Louisiana Law Said To Target Homosexuals
Associated Press, October 26, 1998
By Alan Clendenning, Associated Press Writer
NEW ORLEANS -- Gay men and lesbians who must break a state law to have
sex went to court Monday to overturn Louisiana's sodomy law, saying it is unconstitutional
and legitimizes hatred of homosexuals.
At the start of a long-awaited civil trial challenging the law, a lawyer claimed state
legislators are afraid to repeal it because they would be labeled "pro gay."
But the lawmakers have ended up perpetuating anti-homosexual discrimination and
violence, said John Rawls, the attorney who filed the lawsuit on behalf of seven
homosexuals and the Louisiana Electorate of Gays and Lesbians.
"This law is maintained by the Louisiana Legislature strictly as a measure of
bigotry," Rawls said.
Louisiana is one of 13 states that make consensual oral and anal sex between
heterosexual or homosexual couples a crime, even if the sex takes place behind closed
doors in a home. Six other states have sodomy laws banning such sex between homosexual
The Louisiana law dates to the early 1800s, shortly after France sold the state to the
United States, and makes the crime a felony punishable by up to five years in prison.
About 2,000 heterosexuals and homosexuals were arrested for violating the law between
1988 and 1994, Rawls said. However, he said homosexuals risk being targeted more because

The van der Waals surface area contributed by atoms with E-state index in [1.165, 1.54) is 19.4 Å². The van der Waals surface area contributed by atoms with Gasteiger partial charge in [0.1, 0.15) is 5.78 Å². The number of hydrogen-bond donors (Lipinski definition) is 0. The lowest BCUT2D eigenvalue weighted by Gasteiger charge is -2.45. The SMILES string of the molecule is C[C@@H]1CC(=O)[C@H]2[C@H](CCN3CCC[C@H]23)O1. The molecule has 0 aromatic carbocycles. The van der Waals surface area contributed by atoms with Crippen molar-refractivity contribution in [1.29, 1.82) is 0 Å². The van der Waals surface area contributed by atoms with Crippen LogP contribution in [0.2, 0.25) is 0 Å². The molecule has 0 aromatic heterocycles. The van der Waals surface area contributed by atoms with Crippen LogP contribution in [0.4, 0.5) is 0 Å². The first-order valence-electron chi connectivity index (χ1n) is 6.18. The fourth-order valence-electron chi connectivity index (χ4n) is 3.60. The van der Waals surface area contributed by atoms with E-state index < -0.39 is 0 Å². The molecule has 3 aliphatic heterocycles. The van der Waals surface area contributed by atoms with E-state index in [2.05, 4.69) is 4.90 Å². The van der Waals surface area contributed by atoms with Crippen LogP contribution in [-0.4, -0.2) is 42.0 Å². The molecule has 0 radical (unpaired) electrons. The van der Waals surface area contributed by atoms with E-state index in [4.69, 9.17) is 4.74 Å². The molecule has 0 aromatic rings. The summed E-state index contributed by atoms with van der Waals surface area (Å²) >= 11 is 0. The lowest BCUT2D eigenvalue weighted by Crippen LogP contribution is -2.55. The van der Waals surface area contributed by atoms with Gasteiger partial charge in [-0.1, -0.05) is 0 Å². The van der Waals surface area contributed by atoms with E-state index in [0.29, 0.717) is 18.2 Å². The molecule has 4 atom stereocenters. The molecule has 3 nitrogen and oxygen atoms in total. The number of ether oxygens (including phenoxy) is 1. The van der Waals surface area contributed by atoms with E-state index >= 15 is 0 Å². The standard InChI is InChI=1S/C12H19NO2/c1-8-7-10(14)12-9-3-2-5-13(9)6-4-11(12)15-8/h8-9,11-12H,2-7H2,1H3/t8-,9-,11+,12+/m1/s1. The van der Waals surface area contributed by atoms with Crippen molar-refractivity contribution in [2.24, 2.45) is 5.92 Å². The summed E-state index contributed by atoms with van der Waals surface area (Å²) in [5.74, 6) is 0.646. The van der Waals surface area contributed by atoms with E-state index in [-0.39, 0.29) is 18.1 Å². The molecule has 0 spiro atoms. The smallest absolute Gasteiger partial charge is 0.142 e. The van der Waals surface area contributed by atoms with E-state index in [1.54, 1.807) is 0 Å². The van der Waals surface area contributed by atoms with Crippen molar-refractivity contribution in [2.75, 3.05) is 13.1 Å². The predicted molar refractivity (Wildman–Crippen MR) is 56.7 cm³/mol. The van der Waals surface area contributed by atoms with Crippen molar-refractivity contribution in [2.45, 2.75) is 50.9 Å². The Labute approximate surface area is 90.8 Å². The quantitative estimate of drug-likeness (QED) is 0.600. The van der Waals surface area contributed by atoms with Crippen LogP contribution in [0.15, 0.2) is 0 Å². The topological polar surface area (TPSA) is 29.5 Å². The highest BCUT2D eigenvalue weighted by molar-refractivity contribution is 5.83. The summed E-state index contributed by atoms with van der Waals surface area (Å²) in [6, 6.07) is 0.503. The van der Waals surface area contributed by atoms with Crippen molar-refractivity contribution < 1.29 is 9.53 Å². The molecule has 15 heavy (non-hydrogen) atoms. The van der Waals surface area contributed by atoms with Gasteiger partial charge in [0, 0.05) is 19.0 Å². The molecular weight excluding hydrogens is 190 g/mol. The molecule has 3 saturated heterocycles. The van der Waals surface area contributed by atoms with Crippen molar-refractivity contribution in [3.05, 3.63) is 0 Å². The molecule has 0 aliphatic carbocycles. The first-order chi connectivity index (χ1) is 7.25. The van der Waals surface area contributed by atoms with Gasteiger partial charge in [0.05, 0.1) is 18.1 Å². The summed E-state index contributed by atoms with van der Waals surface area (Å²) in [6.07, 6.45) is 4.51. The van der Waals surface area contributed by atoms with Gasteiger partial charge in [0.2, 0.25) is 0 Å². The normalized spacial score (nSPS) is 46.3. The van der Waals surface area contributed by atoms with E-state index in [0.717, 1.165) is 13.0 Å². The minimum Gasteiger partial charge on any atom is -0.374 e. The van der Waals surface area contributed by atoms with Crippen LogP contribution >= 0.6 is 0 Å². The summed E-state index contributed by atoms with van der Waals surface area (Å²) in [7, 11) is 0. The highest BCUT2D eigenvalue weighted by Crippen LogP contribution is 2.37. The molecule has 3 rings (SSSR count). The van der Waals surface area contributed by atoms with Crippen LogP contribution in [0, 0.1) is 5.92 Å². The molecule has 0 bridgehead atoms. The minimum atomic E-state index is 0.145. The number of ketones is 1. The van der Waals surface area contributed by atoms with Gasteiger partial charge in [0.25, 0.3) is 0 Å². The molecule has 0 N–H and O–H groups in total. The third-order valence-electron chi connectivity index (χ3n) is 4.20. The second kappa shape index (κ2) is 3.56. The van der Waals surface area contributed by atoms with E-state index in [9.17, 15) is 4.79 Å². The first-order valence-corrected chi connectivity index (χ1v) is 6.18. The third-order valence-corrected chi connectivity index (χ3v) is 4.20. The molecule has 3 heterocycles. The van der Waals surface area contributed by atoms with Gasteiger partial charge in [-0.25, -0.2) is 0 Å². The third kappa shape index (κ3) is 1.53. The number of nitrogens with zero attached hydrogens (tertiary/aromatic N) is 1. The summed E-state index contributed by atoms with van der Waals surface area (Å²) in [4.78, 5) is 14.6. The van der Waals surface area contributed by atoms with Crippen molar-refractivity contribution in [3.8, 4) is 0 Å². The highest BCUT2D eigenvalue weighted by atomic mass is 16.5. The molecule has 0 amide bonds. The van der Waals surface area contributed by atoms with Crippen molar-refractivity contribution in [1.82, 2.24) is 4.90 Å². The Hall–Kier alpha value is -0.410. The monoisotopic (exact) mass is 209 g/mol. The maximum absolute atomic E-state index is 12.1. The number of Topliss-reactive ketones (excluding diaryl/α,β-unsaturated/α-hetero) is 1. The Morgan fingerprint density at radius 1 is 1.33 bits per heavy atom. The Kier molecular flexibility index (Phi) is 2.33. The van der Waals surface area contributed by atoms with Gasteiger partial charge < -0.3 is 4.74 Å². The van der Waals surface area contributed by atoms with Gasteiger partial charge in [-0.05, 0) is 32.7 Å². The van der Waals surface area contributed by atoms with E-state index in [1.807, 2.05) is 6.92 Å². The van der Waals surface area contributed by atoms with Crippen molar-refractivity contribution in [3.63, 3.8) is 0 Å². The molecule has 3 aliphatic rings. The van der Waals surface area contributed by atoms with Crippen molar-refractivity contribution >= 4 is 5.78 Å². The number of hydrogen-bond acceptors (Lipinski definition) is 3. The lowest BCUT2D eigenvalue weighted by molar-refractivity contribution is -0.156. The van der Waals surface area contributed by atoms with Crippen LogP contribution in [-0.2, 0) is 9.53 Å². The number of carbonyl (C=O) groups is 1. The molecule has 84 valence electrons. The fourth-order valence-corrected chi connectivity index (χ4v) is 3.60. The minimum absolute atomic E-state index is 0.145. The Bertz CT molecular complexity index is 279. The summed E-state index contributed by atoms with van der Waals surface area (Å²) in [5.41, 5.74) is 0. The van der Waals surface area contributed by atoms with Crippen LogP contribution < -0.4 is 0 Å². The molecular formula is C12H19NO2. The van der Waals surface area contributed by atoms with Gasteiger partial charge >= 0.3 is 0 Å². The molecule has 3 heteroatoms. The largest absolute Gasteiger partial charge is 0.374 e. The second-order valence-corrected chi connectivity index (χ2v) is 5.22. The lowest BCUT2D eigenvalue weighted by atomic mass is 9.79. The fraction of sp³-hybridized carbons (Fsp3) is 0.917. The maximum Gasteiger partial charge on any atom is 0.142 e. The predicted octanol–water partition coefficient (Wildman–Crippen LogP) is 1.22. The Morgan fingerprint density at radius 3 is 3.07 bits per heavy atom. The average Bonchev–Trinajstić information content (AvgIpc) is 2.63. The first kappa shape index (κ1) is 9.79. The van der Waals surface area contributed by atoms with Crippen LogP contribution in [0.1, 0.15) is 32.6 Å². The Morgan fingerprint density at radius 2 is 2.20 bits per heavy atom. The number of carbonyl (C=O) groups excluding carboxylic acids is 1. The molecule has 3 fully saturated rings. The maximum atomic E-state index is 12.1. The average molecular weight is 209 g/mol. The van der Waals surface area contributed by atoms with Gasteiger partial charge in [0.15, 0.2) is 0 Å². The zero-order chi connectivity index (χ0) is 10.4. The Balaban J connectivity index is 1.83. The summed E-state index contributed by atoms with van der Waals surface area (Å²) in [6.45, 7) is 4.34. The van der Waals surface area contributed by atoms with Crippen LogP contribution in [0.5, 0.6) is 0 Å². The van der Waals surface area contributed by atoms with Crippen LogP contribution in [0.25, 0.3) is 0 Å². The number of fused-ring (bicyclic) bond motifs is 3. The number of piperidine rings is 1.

legal intercourse is not one of their sexual options.
The law has not been enforced since the lawsuit was filed in 1994 and a judge halted
prosecution of sodomy cases. The injunction also prevented a nationwide boycott of
Louisiana by gay groups.
The injunction will no longer be valid if Civil Judge Carolyn Gill- Jefferson finds
that the law is constitutional.
Lawyers for the state have indicated in court papers that they will argue Louisiana has
the right to deter immoral conduct and impose penalties, but they gave no opening
statement as the trial opened. Assistant Attorney General Thomas Halligan, the lead
attorney, declined to comment later.
In 1986, the U.S. Supreme Court upheld Georgia's sodomy law, saying bans against such
conduct have ancient roots. That decision prompted gay rights advocates to file lawsuits
in state courts saying sodomy laws violate state constitutions.
Many state constitutions, including Louisiana's, provide greater protection against
invasion of privacy than the provisions in the U.S. Constitution.
Sodomy laws in 31 states have been overturned or legislated out of existence since
1972, Rawls said.
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